The thing about cool shades Fashion: From sports meets glamour to plastic meets metal, there's a lot going on behind those sunglasses.


The right pair of sunglasses can make anyone feel like a star.

Sunglasses are the ultimate look-at-me accessory. And now, the more austere metal designs of recent years have given way to candy-colored matte plastics, subtle cat's-eye shapes and funky retro styles. You can see the world through rose, blue or gold-toned lenses that reveal the eyes, rather than opaque black. Looks from the past abound, from the famous Jackie-O style to the soon-to-be-popular Michael Caine square frames.

"There's a lot of things going on," says Scott Woodward, director of global image marketing for Ray Ban. "There's a glam thing going on, there's a '70s influence, and there's also sport meeting fashion. Sunglasses have always been a fashion accessory, and unlike jewelry or watches, they're very emotional and psychologically driven. It allows you to play roles and project emotions."

"It can make a statement about who you are, it's an expression of yourself," says Jean Scott, vice president of product development of Luxottica Group. Luxottica produces sunglasses for design houses such as Moschino, Valentino, Armani and Brooks Brothers.

Designers are lining up to help the fashion-conscious: Gucci, Chanel, Cynthia Rowley, Isaac Mizrahi and more. Sporty styles from such lines as Black Fly, Killer Loop and Diesel appeal to hipsters. And familiar brands such as Ray Ban offer hundreds of styles to choose from. If a $200 pair is beyond your budget, chances are a cheap version is available somewhere.

Those in the sunglass biz agree: A lot of looks become popular on MTV, in films or on celebrities traipsing up the red carpet at premieres. Three brands in particular, Bada and Kata from Los Angeles and Italian Web sunglasses by Diego Della Valle, have built their reputations on famous people wearing their lenses.

"The baby boomers are reaching 50, and the biggest group of well-known movie stars is in that age group -- Schwarzenegger, Stallone, Whoopi Goldberg," notes optician Carol Norbeck, a spokeswoman for the Vision Council of America. "All of these people have to wear eye wear, and because they are [wearing it] it gets hot."

Scott agrees. "We can all relate to this star or that star, and we tend to mimic them in ways we can. Eye wear is an easy way."

By the time an eye-wear style shows up on models, rock icons or movie stars in magazines, similar sunglasses are available in stores.

Consumers can buy a good pair in a mall or from an optometrist starting about $50; prices can go to $400 or more.

But if the style's the same, why not buy a cheaper version? Because, the experts say, really inexpensive glasses can have cool style but warped lenses, or a funky look without UVA protection.

"If you're just buying them to look cool and you want to wear them at night, go ahead," advises Norbeck. "But if you're going to go rock climbing or out on the water, you need excellent protection."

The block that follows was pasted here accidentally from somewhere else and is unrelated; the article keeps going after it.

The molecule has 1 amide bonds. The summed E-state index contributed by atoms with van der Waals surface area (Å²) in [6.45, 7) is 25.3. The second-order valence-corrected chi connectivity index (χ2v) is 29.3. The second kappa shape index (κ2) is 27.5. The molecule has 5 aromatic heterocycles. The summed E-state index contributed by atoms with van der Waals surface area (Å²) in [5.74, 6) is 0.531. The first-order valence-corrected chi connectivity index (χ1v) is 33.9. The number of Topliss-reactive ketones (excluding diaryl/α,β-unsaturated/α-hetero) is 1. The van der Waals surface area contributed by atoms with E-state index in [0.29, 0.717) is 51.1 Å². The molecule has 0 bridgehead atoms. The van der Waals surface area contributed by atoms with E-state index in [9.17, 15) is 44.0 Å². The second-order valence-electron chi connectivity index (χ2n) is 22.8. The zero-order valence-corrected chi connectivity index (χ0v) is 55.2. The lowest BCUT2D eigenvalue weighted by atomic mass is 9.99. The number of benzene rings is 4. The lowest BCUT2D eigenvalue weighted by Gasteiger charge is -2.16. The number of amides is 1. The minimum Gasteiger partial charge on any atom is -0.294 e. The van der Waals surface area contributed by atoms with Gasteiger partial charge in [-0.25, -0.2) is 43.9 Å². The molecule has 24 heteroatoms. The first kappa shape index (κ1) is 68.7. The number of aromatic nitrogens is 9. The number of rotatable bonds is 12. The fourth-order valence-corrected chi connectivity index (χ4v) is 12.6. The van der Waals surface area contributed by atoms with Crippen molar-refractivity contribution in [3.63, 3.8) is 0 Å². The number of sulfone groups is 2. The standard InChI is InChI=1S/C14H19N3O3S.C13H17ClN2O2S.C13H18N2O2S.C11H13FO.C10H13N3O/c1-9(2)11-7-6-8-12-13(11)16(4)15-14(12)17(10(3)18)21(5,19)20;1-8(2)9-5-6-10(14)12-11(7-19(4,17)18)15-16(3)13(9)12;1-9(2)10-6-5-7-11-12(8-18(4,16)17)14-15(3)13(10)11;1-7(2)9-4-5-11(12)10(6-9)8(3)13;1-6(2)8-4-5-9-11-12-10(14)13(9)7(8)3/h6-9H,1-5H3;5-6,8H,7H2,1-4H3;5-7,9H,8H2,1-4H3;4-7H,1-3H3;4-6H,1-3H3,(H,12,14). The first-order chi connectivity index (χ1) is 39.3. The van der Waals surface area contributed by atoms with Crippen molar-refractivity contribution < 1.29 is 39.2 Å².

Buying a designer label is also one way to achieve a look for less than a suit or dress would cost. "A cheap sunglass is always going to be a cheap sunglass," says Scott. "But if you can't afford a $5,000 Armani suit, you can spend $175 on a pair of Armani glasses."

Shoppers should consider what they want to use the glasses for. "If the frame looks great and the lens doesn't do what you want, you're wasting your money," says Scott.

"The more help you feel you need, the more you should go to an independent optician who is more knowledgeable rather than picking them out yourself."

Buying tips

Go to an optical professional for input on face shape, colors and the UV protection you need, as well as adjustments for perfect fit.

Choose glasses by established manufacturers with labels that indicate the product blocks 99 to 100 percent of UVA and UVB rays. Wraparound styles can block out some peripheral glare, but most eye damage comes from light entering head-on.

JTC Check the quality of glasses by holding them at arm's length and looking through the lenses to a line in the distance. Move the lenses across the line to check for distortion. Be sure the color in both lenses is consistent.

Choose a style that's the opposite of your face shape: Round glasses look better on square faces and vice versa. Triangular faces look best with wider frames, oblong faces should wear rounder or squarer frames, and the lucky oval-faced person can wear just about anything. And glasses with a prominent bridge can make a long nose look shorter.

The bigger the frames, the better the protection from UVA and UVB rays, not to mention future crow's feet.

Pick colors that go well with your complexion: brights, black and white for blue-based skin tones, earthy colors for those with yellow-based skin.

Don't be afraid to buy more than one pair. What works for a daily drive to the office won't work for weekend sports.

Do your homework before shopping, and take along a friend who has good taste.

Wear sunglasses even when the sky is overcast.

Top trends

Put your best face forward. Here's a quick look at what's hot in sunglasses this year.

Candy-colored matte plastics

Colored see-through lenses

Very feminine or masculine frames -- the unisex look is out

Aviator styles and softened cat's-eye shapes

Metal and plastic mixes in the same frame

Coming up

Gold tones replacing silver as the hot color in lenses and frames

Rectangular looks with designer labels

Brown, tortoise and bronze colors

A continuation of the vintage look in plastic

Plastic combinations such as layers or different colors on parts of the same frames

Pub Date: 6/12/97

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